Crude oil prices dropped in Asia on Monday as the supply outlook remained bearish and chances for near-term trims in output fading. On the New York Mercantile Exchange, crude oil for delivery in May dropped 0.90% to $15.060 a barrel. Last week, oil futures fell sharply on Friday, after the Saudi deputy crown prince said the kingdom will not cap output unless Iran and other major producers do so, casting doubts over whether a highly awaited production freeze will happen.
Saudi Deputy Crown Prince Mohammed bin Salman insisted that the kingdom will resist any agreement to cap its output unless the pact is also signed by their Iranian rivals. Iran is expected to attend an oil producers meeting in Qatar on April 17 to discuss an output freeze, although it may not necessarily partake in negotiations. The Islamic Republic has maintained that it will not contribute to any output freeze until its crude exports return to pre-sanction levels.
On the ICE Futures Exchange in London, Brent oil for June delivery sank $1.66, or 4.12%, to close the week at $38.67 a barrel, after slumping to a daily low of $38.55, a level not seen since March 15.Producers from the Organization of the Petroleum Exporting Countries and non-members are due to meet in Doha, Qatar later this month to discuss an output freeze. But it isn’t clear exactly which, or how many, OPEC and non-OPEC members will attend the meeting.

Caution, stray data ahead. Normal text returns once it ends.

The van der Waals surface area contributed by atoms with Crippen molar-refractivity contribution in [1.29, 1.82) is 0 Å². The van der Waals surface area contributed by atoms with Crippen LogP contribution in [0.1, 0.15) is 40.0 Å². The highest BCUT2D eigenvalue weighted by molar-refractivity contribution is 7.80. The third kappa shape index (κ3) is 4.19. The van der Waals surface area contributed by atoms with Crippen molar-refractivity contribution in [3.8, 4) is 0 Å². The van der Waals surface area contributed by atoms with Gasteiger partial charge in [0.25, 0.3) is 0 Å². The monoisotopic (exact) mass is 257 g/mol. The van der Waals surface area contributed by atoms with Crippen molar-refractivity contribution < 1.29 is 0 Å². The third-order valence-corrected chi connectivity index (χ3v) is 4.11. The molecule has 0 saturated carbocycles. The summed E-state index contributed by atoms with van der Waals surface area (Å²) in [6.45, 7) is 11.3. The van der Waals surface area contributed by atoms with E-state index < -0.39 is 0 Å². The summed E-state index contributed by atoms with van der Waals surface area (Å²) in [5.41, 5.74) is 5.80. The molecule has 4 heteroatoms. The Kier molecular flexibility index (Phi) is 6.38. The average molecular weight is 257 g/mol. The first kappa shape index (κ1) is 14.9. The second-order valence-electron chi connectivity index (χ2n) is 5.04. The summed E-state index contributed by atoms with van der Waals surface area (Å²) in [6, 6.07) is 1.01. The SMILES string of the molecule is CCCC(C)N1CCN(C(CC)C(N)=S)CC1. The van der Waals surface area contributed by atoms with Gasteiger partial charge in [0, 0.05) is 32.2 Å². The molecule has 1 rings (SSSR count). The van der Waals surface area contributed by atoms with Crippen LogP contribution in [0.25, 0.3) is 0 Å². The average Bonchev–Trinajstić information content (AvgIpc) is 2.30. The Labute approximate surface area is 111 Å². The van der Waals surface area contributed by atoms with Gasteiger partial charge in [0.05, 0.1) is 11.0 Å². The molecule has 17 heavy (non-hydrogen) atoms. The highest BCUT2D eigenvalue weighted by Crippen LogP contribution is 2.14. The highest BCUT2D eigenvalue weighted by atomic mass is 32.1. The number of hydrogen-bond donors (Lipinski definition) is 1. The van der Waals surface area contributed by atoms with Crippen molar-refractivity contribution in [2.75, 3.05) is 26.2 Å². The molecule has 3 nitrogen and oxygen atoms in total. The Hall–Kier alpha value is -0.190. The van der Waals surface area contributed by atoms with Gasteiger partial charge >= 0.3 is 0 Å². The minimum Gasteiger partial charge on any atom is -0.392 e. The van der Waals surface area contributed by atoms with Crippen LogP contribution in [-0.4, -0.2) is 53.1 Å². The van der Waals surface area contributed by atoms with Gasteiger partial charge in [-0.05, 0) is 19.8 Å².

According to the U.S. Energy Information Administration, crude oil inventories rose by 2.3 million barrels last week to a record-high of 534.8 million barrels. Since falling to 13-year lows at $26.05 on February 11, U.S. crude futures have rebounded by approximately 40% as a decline in U.S. shale production boosted sentiment. However, analysts warned that market conditions remained weak due to an ongoing glut.